Acne vulgaris

Last Updated: 2023-07-07

Author(s): Anzengruber F., Navarini A.

ICD11: ED80.Z


Common, inflammatory disease of the skin regions rich in hair follicle glands.

  • Occurrence mainly in adolescents (12-24 yrs).
  • About 35-90% (depending on the study) of all adolescents suffer from acne vulgaris, 17% of those affected have severe acne vulgaris with a tendency to scarring.
  • Women < men.
  • Post-adolescent acne
    • 20-29 yrs 43% (males) / 51% (females)
    • 30-39 y. 20% (men) / 35% (women)
    • 40-49 y. 12% (men) / 26% (women)
    • ≥ 50 7% (men) / 15% (women)

  1. Acne comedonica
  2. Acne papulopustulosa
  3. Acne conglobata

Acne fulminans is considered a separate condition, as are multiple other forms of acne, differentiated by age of onset, clinic and/or underlying triggers.

  • Genetic predisposition, polygenic disease
  • Nutrition
    • Data is inconclusive. Several studies suggest an association of dairy intake and exacerbation of acne
    • High insulin like growth factor (IGF)-1 correlates with the number of acne lesions (note: milk also leads to increased serum IGF levels)
  • Stress
  • Body mass index (underweight people have more, overweight people less acne vulgaris)
  • Androgens
  • Bacterial colonisation of the skin (Propionibacterium acnes, Staphylococcus epidermidis)
  • Nicotine abuse
  • Medications:
    • Anticontraceptives with a restandrogenic component
    • Anabolic steroids
    • Vitamin B preparations
    • Lithium
  • Androgens lead to seborrhoea. Due to follicular keratinisation disorders, the excretory duct is blocked. Sebum backs up into the follicle and bacteria in the infundibulum eventually cause inflammation.
  • Nutrition
    • The role of diet remains controversial according to the DDG S2 guideline. The only food with an association with acne is skimmed milk.
    • Omega-3 fatty acids could have a positive influence on the course of acne. These are significantly reduced in the "Western diet".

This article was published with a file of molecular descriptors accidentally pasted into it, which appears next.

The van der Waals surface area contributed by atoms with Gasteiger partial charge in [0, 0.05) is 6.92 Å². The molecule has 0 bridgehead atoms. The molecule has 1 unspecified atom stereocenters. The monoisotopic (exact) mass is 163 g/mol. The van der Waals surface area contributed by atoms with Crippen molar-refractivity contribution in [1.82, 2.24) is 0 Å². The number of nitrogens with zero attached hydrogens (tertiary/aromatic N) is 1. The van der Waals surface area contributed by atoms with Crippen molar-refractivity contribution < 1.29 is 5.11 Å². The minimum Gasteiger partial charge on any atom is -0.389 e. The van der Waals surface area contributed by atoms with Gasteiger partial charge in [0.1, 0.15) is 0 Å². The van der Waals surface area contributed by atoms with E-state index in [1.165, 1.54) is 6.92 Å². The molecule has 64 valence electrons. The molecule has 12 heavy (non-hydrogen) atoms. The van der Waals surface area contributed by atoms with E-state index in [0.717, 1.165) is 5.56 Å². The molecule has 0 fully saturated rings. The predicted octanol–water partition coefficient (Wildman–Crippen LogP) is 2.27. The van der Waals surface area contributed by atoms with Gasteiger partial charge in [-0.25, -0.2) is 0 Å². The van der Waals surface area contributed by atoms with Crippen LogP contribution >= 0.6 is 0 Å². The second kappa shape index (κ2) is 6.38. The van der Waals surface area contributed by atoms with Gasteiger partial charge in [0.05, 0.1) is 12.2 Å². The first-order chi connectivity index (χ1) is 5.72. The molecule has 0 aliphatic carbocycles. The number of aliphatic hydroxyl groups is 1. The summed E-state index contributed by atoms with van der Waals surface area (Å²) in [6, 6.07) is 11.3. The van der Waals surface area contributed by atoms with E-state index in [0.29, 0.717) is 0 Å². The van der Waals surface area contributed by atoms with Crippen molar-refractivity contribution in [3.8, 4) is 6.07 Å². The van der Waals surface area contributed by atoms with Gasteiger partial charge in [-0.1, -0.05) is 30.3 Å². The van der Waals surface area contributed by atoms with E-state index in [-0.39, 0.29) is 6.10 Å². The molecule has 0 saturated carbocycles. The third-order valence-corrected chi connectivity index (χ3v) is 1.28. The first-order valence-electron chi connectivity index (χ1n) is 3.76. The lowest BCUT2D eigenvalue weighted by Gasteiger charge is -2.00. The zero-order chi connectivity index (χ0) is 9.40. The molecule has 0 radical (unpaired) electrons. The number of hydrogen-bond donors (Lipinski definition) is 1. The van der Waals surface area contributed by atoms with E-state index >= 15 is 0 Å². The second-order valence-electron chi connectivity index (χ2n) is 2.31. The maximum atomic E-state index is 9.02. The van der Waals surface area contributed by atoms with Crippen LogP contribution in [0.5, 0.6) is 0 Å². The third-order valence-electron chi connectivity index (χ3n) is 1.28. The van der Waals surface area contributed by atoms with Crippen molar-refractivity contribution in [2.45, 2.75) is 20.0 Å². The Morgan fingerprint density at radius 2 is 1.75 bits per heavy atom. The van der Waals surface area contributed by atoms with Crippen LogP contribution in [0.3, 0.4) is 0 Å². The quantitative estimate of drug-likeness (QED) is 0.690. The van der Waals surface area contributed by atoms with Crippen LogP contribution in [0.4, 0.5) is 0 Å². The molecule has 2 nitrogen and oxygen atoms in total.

• IGF-1 (insulin-like growth factor) plays a role in the pathogenesis of acne. Since IGF-1 can be induced by foods with a high glycaemic index (e.g.: milk), a diet with a ↓ glycaemic index could be recommended
      • Hereby would be to avoid:
        • Milk and dairy products (incl. chocolate).
        • Carbohydrate-rich foods (white bread, rice, potatoes, wheat pasta).

  • Depending on the clinic, a distinction is made between:
    • Acne comedonica
      • Mostly comedones
    • Acne papulopustulosa
      • Mostly papules and pustules
    • Acne conglobata
      • Mostly abscesses, fistulas, scars and keloids
  • Note: Comedones are divided into open (black heads) and closed comedones (white heads)


  • Primary efflorescences:
  • Non-inflammatory lesions:
    • Closed/open comedones
  • Inflammatory lesions:
    • Papules
    • Pustules
    • Nodules (>5 & ≤ 10 mm Ø)
    • Nodules (> 10 mm Ø)
  • Secondary efflorescences:
    • Cysts
    • Fistula comedones
    • Draining sinuses
    • Crusts
    • Scars

  • Clinical picture: is usually sufficient for diagnosis
  • Bacterial smear to exclude folliculitis, if necessary
  • If necessary, hormonal work-up: if underlying hormonal disease is suspected

  • Face
  • Chest (décolleté)
  • Back
  • Rare:
    • Perianal region
    • Gluteal region
    • Genital region
    • Inguinal region
    • Axillae

  • Pain, influence on quality of life
  • Age of onset
  • Medication history
  • Association with stress
  • Suicidal tendencies
  • Eating behaviour
  • Manipulation of skin lesions

  • Scarring and disfigurement, associated with: depression, unemployment, difficulties in finding a partner.
  • Impetiginisation.
  • Occurrence of the other diseases within the acne tetrad
  • Gram-negative folliculitis with prolonged antibiotic therapy (never without antiseptics)

Acne tarda is still prevalent in double-digit percentages, especially in women over 30 years of age.

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